Trade war possibilities between the U.S. and China, skirmishes regarding border control between the U.S. and Mexico, the Brexit situation, a volatile oil market and China on the precipice of an economic downturn – international commerce is contending with many risks this year. FreightWaves spoke with Shehrina Kamal, the director of risk intelligence at Resilience360, a supply chain risk management firm, to discuss the primary risks that global supply chains need to be wary of going forward.
This March, Resilience360 released its annual risk report that summarized a list of threats that deserve attention within the industry, with threats like climate change and hazardous materials container fires also finding a mention.
“We look at risks from a holistic supply chain risk management point-of-view. It is important to note that supply chains are made up of different parts. Thus, risks like environmental regulations and cargo safety resonate more with logistics folks, while risks like rising demand and raw materials shortage resonate with suppliers and sourcing professionals,” said Kamal.
However, implications of certain risks like trade wars and economic meltdowns will have a profound impact on supply chains at-large, regardless of the vertical a business functions in. “We see a lot of trade tensions and geopolitical issues that are driving people to rethink the way their supply chain networks are set up. This is something that is going to continue for the next few years,” said Kamal.
For the U.S., its border issues with Mexico have been apparent. In May, President Trump threatened to impose tariffs on all Mexican imports if Mexico did not enforce its borders and slow illegal immigration into America. Both countries agreed last week on a deal where Mexico promised to restrict immigration in return for no tariffs.
“We’ve seen a lot of border delays between the U.S. and Mexico. Everyone agrees that any sort of [border] closure will have catastrophic consequences on numerous industries – including the auto sector,” said Kamal. “However, we think that some of these things are quite unlikely, given the huge focus on industries and making sure the economy keeps running. The Brexit situation is also a concern, but it is anybody’s guess as to how it will turn out. But if it’s a hard Brexit, then it will be extremely difficult for industries on both sides of the [English] Channel.”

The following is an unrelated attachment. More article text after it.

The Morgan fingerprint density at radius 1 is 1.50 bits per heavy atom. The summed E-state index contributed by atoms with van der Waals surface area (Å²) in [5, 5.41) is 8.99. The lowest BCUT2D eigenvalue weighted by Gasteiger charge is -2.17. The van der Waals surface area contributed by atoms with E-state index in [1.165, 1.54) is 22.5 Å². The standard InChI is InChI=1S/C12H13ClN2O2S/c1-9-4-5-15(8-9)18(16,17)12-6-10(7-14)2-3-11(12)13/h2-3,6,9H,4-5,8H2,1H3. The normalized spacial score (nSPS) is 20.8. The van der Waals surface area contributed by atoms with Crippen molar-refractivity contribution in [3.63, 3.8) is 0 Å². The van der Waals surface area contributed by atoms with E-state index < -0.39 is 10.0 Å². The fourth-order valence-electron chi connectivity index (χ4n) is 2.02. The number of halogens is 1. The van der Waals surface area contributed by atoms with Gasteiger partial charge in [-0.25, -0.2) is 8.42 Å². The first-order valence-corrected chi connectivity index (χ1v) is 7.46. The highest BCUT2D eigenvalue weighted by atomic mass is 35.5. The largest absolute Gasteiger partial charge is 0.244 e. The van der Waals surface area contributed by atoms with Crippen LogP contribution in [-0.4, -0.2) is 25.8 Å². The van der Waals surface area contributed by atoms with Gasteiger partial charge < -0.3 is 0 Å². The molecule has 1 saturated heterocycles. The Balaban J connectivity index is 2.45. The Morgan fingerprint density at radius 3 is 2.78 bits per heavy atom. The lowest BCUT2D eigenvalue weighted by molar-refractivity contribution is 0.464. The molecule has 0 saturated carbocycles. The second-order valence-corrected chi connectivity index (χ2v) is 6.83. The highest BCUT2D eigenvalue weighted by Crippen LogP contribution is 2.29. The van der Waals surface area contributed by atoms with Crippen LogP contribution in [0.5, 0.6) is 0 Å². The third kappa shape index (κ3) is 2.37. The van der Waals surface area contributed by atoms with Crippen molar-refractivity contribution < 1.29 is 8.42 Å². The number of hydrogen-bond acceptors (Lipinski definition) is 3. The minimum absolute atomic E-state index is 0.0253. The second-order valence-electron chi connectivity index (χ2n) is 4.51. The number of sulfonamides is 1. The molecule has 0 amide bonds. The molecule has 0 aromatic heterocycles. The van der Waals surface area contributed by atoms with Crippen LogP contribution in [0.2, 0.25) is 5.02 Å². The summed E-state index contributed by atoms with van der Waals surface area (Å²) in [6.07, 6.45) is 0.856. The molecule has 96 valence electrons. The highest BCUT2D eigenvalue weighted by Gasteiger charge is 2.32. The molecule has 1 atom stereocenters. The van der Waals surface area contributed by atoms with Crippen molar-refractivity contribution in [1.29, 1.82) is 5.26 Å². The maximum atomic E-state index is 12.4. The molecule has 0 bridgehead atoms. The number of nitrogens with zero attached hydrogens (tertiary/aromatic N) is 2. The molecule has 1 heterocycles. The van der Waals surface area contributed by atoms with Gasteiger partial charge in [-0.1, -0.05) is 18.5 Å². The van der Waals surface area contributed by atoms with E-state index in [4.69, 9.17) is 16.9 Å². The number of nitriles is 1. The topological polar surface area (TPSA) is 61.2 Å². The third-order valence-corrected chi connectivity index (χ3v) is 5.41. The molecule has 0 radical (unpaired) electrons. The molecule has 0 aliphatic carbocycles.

Kamal highlighted the need to look at the Chinese economy and its possible downturn could trigger a restructuring of global manufacturing networks. Numerous companies are sourcing materials from countries other than China (and others are considering it), and several technology companies have also decided to move production of their products to other countries due to weakening demand and cost pressure.
“As a result, we think that the Chinese economic downturn will play a factor in business decisions, as to where they want to operate and what they want their manufacturing locations to look like. However, it remains to be seen how this will pan out over the course of this year,” said Kamal.
This apart, Kamal felt that little-discussed factors like supplier solvencies would play a role in trade fortunes, as small producers continue to go bankrupt due to economic uncertainties and regulatory changes that have come about with international trade. Environmental reforms like the upcoming International Maritime Organization’s cap on sulfur emissions will have a sizeable impact on transport costs.
Governments and international bodies are advocating for sustainable modes of transportation, which is evident with the promotion of electric vehicles and the reception of shared mobility options across urban spaces. International commerce, in essence, will have to look at moving ahead while accounting for technology disruption and adjusting to logistical boundaries.